Bangladesh’s counter-terrorist Rapid Action Battalion (RAB) carried out a strike on a militant hideout in Dhaka on Monday, leading to the suicide-bomb deaths of at least two suspects, officials said.
RAB officers surrounded a makeshift tin-shed house in the Bosila neighborhood of the Bangladeshi capital and called on those inside to surrender. But about six hours after the government forces arrived, bystanders heard an explosion followed by a fire, officials said.
“At least two militants were killed. They blew themselves up as we started the operation following their refusal to surrender,” RAB senior superintendent Mizanur Rahman, who was at the scene, told BenarNews.
“Primary indication shows that they blew themselves up with an IED (improvised explosive device). We have yet to identify them or which militant outfit they belong to,” he said.
The blast marked the first suicide bombing incident by militants in Bangladesh since Oct. 16, 2018, when a woman and a child died in an explosion at a hideout in Dhaka’s Narshingdi district.
RAB officers, on the basis of intelligence reports, first arrived around 3 a.m. Monday, knocked on the door of the house and got no response. They then went to a nearby mosque, according to RAB Director General Benazir Ahmed.
“We interrogated the caretaker of the mosque near the house. As we were interrogating the caretaker, the people inside the house open fired on us. Our forces fired back,” he said.
The house’s owner, the caretaker and caretaker’s wife were arrested along with the imam of the mosque, RAB spokesman Mufti Mahmud Khan told reporters.
Neighbor recounts raid
Naim Shikder, a mason whose house is about 50 meters from the hideout, told BenarNews about the standoff.
“We stayed inside the house. At around 3:30 a.m., we heard sounds of firing,” he said.
“We were terrified that we could be caught in the crossfire. At dawn, we were herded out to a nearby mosque.”
Shikder said the hideout was constructed several months ago.
“The owner of the house was a cable TV businessman and he set up the nearby mosque. A caretaker lives there with his wife and two children,” he said.
“We used to hear recitations from the Holy Quran,” he said.
Neighbor Maleka Begum told BenarNews that she visited the house a couple of days ago.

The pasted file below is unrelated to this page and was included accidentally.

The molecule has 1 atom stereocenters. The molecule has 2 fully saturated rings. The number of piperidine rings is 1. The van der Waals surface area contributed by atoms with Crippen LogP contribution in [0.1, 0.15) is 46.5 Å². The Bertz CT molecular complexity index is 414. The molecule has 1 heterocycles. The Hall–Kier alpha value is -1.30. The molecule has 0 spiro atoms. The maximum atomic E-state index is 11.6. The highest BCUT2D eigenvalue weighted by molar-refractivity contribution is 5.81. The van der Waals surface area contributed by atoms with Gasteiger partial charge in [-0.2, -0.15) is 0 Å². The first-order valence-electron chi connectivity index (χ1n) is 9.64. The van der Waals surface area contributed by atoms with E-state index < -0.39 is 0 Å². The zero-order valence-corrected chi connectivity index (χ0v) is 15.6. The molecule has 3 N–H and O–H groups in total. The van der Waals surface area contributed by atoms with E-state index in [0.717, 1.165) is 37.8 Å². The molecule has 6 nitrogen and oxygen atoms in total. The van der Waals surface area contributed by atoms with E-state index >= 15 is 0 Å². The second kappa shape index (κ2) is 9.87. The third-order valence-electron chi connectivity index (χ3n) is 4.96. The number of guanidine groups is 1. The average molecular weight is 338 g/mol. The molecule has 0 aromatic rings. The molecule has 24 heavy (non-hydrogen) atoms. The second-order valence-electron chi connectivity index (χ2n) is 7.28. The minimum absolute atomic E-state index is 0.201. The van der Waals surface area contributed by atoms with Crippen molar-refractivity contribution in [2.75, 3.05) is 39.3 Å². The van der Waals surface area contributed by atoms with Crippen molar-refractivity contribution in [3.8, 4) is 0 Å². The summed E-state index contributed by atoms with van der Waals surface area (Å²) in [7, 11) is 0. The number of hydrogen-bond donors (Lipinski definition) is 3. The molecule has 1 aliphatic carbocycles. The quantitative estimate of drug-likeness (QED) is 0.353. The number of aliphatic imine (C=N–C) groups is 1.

“On Saturday, I saw two bearded men sleeping in the room next to the room of the caretaker. One of them was fat and had a long beard while the other was slim and had a thin beard,” she said.
“I was curious to see who the two men were and tried to peep through the room. But the wife of the caretaker told me not to,” Begum said.
She said she walked past the house at 11 p.m. Friday. “I saw two persons carrying a small courier bag come to the house on a motorcycle. They covered their faces with a scarf,” she said.
RAB and police officials said about 100 suspected militants had been killed in Bangladesh since an overnight siege claimed by an Islamic State-linked group at the Holey Artisan Bakery café attack, the deadliest in the nation’s history. In all, 20 civilians, two police and two café workers were killed along with five militants who died when security forces raided the café the morning after the siege began.
Terrorist attacks abroad denounced
Also on Monday, Bangladesh’s parliament adopted a unanimous resolution denouncing recent terrorist attacks in New Zealand and Sri Lanka.
“The Bangladesh parliament urges the governments of all countries and their citizens to build up resistance against terrorism and militancy,” Speaker Shirin Sharmin Chaudhury told BenarNews.
Seven opposition members of parliament, including five newly sworn in Bangladesh Nationalist Party (BNP) members, participated in the discussion and vote on the resolution.
“Bangladesh must be made free from militants and terror. We need to be united to face the challenges of terrorism and militancy,” said Harun Rashid, a BNP member who took the parliamentary oath on Monday.
On March 15 in New Zealand, an Australian white supremacist allegedly opened fire at two mosques in Christchurch, killing 50 people.
On Easter Sunday, suicide bombers attacked churches and hotels in Sri Lanka, leaving around 250 people dead, according to government officials.
In the aftermath of the suicide attacks, Sri Lanka expelled foreign employees who worked at a factory owned by one of the suspects who carried out the April 21 bombings. Eleven Bangladeshis were among factory workers sent back to their home countries.
The 11 were interrogated by authorities after coming back to Bangladesh, Monirul Islam, the chief of the counter-terrorist unit at Dhaka Metropolitan Police, told reporters Monday.
“Those workers were employed in a factory owned by Ibrahim Insaf Ahmed, who is one of the alleged suicide attackers in Sri Lanka,” he said. “After the death of Ibrahim Insaf, Sri Lankan authorities shut down the factory and interrogated employees, then handed over all foreign workers to their respective embassies.”
“So far we have learned they were very ordinary workers. But we are checking whether they have any past criminal record at home,” he said.